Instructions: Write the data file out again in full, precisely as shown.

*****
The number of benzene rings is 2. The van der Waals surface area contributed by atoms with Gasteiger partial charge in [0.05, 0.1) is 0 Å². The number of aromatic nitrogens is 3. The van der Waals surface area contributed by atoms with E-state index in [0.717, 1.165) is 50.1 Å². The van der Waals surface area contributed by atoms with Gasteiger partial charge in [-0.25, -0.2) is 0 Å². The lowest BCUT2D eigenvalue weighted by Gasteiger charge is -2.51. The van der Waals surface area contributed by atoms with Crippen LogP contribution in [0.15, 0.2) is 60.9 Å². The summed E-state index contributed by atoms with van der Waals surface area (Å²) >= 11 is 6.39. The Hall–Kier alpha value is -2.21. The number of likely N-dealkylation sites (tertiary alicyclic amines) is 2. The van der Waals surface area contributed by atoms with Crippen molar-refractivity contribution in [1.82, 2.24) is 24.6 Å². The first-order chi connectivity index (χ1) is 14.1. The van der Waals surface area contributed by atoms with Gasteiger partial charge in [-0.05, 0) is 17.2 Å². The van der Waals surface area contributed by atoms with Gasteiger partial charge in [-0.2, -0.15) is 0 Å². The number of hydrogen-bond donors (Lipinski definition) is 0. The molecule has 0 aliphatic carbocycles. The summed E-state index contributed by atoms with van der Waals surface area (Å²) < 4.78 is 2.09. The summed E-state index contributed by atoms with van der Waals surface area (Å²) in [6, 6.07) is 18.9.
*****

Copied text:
The number of benzene rings is 2. The van der Waals surface area contributed by atoms with Gasteiger partial charge in [0.05, 0.1) is 0 Å². The number of aromatic nitrogens is 3. The van der Waals surface area contributed by atoms with E-state index in [0.717, 1.165) is 50.1 Å². The van der Waals surface area contributed by atoms with Gasteiger partial charge in [-0.25, -0.2) is 0 Å². The lowest BCUT2D eigenvalue weighted by Gasteiger charge is -2.51. The van der Waals surface area contributed by atoms with Crippen LogP contribution in [0.15, 0.2) is 60.9 Å². The summed E-state index contributed by atoms with van der Waals surface area (Å²) >= 11 is 6.39. The Hall–Kier alpha value is -2.21. The number of likely N-dealkylation sites (tertiary alicyclic amines) is 2. The van der Waals surface area contributed by atoms with Crippen molar-refractivity contribution in [1.82, 2.24) is 24.6 Å². The first-order chi connectivity index (χ1) is 14.1. The van der Waals surface area contributed by atoms with Gasteiger partial charge in [-0.05, 0) is 17.2 Å². The van der Waals surface area contributed by atoms with Gasteiger partial charge in [-0.2, -0.15) is 0 Å². The number of hydrogen-bond donors (Lipinski definition) is 0. The molecule has 0 aliphatic carbocycles. The summed E-state index contributed by atoms with van der Waals surface area (Å²) < 4.78 is 2.09. The summed E-state index contributed by atoms with van der Waals surface area (Å²) in [6, 6.07) is 18.9.